Expert opinion: MH17 tragedy shows the cost of the New Great Game in Central Asia

As China steps in to support Russia after the downing of flight MH17, Dr Lingling Mao, senior lecturer in China Studies at the School of Arts and Humanities, discusses the relationship between Europe and Asia.

When Malaysia Airlines flight MH17 was shot down by a missile over Ukraine, it immediately sparked finger-pointing between pro-Russian separatists and the Ukrainian government. While Britain and America have implicated Russia in the missile attack, commentators in the People's Daily, the official newspaper of the Chinese government, claim that Russia is the most unlikely country to be involved in this attack.

China's support for Russia in time of crisis resonates Russia's act in May this year, when China and Vietnam were in dispute over an oil rig in the South China Sea. The Russian president, Vladimir Putin, flew to Shanghai, sealing a $400 billion gas deal and declaring the China-Russia tie would enter a new stage.

It seems that when China and Russia face pressure from the West in recent affairs, especially from the USA, a united front is put forward. But how close are these political allies?

Since the dissolution of the Soviet Union in 1991, the post-Soviet states began to look for patrons to maximize political sovereignty and secure the survival of their regimes. China was amongst one of the first few countries that entered the scene, primarily out of its own need for the Central Asia natural gas and oil reserves, as well as to stabilize and prevent separation of the ethnically Uyghur Xinjiang automatic region.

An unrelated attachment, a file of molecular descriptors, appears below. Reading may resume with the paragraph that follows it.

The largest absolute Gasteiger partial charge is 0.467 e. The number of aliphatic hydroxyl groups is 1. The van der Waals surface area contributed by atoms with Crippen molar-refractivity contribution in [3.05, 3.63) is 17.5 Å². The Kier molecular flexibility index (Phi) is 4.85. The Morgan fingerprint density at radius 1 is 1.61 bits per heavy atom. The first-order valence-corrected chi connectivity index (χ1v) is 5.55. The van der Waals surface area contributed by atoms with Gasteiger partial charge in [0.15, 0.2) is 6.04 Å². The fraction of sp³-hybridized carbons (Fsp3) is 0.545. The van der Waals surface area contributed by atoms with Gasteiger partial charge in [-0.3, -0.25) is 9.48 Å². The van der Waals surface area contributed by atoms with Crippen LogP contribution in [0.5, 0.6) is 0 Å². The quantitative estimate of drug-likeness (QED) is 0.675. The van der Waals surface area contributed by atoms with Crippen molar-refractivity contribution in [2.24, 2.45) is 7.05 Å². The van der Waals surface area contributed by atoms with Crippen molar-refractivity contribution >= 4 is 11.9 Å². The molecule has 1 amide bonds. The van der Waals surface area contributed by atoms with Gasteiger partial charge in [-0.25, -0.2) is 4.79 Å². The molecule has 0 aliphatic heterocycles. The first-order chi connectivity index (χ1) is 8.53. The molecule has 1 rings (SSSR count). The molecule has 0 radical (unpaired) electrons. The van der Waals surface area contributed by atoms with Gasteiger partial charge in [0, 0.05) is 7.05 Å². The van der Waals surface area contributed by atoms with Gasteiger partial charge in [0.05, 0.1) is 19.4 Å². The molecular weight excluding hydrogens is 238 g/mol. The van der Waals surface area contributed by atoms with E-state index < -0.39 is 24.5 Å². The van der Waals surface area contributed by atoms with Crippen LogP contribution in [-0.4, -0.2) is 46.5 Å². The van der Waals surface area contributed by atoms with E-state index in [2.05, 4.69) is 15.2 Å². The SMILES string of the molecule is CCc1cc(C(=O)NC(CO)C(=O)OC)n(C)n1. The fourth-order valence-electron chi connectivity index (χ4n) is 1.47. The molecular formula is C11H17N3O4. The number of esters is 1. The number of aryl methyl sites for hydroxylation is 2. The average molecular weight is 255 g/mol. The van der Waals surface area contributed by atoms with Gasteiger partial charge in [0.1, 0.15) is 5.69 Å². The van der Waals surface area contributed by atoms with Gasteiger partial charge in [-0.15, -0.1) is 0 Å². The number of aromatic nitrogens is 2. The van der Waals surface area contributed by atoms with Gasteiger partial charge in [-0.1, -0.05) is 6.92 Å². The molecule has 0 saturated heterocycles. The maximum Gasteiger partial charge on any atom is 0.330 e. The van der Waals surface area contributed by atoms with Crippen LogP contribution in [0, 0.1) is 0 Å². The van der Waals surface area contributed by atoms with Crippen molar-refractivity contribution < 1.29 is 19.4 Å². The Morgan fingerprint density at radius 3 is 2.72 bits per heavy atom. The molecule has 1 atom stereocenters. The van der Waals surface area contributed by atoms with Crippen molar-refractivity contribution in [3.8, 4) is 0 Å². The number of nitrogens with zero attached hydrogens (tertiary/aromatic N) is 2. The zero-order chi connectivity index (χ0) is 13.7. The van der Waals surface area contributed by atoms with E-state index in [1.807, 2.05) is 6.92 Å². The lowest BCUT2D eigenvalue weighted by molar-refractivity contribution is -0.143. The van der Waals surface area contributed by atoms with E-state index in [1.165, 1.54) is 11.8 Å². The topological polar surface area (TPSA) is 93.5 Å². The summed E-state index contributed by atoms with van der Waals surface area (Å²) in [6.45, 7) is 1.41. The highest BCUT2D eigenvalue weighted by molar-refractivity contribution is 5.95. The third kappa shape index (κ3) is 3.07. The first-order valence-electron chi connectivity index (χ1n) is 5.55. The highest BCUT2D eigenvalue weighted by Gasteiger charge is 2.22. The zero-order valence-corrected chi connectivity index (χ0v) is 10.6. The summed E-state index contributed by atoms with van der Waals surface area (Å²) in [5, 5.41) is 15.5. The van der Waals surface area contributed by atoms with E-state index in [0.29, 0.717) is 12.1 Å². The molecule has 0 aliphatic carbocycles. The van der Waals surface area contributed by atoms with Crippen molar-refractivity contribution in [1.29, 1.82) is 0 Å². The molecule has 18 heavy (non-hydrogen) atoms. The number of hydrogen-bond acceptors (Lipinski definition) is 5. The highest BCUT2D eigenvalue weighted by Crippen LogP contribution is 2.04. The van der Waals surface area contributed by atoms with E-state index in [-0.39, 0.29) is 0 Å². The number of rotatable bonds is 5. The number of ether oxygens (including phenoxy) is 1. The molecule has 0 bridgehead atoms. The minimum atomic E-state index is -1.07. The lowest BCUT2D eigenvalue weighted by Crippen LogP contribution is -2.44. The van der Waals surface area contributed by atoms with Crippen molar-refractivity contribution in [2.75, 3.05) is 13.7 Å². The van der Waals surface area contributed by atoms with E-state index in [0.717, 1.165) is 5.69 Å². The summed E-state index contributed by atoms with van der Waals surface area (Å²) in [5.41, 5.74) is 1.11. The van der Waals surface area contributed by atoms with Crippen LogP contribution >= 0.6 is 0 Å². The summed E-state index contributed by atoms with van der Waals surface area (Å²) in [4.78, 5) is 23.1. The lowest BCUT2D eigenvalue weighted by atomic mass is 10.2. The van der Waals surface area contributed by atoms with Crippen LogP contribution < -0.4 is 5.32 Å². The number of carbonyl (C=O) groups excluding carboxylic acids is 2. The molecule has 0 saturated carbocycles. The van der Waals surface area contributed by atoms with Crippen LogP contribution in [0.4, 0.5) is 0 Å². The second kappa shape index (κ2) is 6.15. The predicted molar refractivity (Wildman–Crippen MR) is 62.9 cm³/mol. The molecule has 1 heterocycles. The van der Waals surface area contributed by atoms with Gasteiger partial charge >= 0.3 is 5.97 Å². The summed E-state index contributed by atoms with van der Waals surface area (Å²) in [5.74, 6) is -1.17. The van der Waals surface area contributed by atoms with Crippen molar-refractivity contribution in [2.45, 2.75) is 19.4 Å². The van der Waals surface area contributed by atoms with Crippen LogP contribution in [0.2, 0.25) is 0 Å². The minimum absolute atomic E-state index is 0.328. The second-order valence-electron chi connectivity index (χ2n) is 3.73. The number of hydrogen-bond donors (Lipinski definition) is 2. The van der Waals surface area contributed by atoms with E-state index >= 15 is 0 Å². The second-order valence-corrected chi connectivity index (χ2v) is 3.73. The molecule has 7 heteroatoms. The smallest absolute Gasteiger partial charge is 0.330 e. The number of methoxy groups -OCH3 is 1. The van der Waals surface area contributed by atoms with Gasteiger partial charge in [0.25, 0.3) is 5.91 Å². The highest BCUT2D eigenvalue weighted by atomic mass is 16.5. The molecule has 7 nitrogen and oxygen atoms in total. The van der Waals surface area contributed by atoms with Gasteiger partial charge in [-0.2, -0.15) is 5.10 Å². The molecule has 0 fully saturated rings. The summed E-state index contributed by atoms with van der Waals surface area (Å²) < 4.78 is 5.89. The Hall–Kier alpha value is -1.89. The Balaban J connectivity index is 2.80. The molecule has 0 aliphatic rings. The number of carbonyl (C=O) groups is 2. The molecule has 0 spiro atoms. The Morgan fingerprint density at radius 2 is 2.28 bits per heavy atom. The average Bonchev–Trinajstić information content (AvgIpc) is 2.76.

The Shanghai Five (China, Russia, Kazakhstan, Kyrgyzstan and Tajikistan) was initiated in 1996, later developing into Shanghai Cooperation Organization (SCO) in 2001, including Uzbekistan as a sixth member.

It seems that when China and Russia face pressure from the West in recent affairs a united front is put forward.

Dr Lingling Mao, senior lecturer in China Studies

When Malaysia Airlines flight MH17 was shot down by a missile over Ukraine, it immediately sparked finger-pointing between pro-Russian separatists and the Ukrainian government. While Britain and America have implicated Russia in the missile attack, commentators in the People's Daily, the official newspaper of the Chinese government, claim that Russia is the most unlikely country to be involved in this attack.

China's support for Russia in time of crisis resonates Russia's act in May this year, when China and Vietnam were in dispute over an oil rig in the South China Sea. The Russian president, Vladimir Putin, flew to Shanghai, sealing a $400 billion gas deal and declaring the China-Russia tie would enter a new stage.

It seems that when China and Russia face pressure from the West in recent affairs, especially from the USA, a united front is put forward. But how close are these political allies?

Since the dissolution of the Soviet Union in 1991, the post-Soviet states began to look for patrons to maximize political sovereignty and secure the survival of their regimes. China was amongst one of the first few countries that entered the scene, primarily out of its own need for the Central Asia natural gas and oil reserves, as well as to stabilize and prevent separation of the ethnically Uyghur Xinjiang automatic region.

The Shanghai Five (China, Russia, Kazakhstan, Kyrgyzstan and Tajikistan) was initiated in 1996, later developing into Shanghai Cooperation Organization (SCO) in 2001, including Uzbekistan as a sixth member.

Some of the former Soviet states, however, have turned to the Europe. The Eastern Partnership (EaP) was inaugurated by the European Union in 2009, governing its relationship with Armenia, Azerbaijan, Belarus, Georgia, Moldova, and Ukraine.

As the natural successor to the Soviet Union, Russia has been at pains to see its former republics move into different camps other than its own. If SCO Russia still shares the hegemony with China, in EaP Russia has no say and these former republics look set to be forever lost from its grip.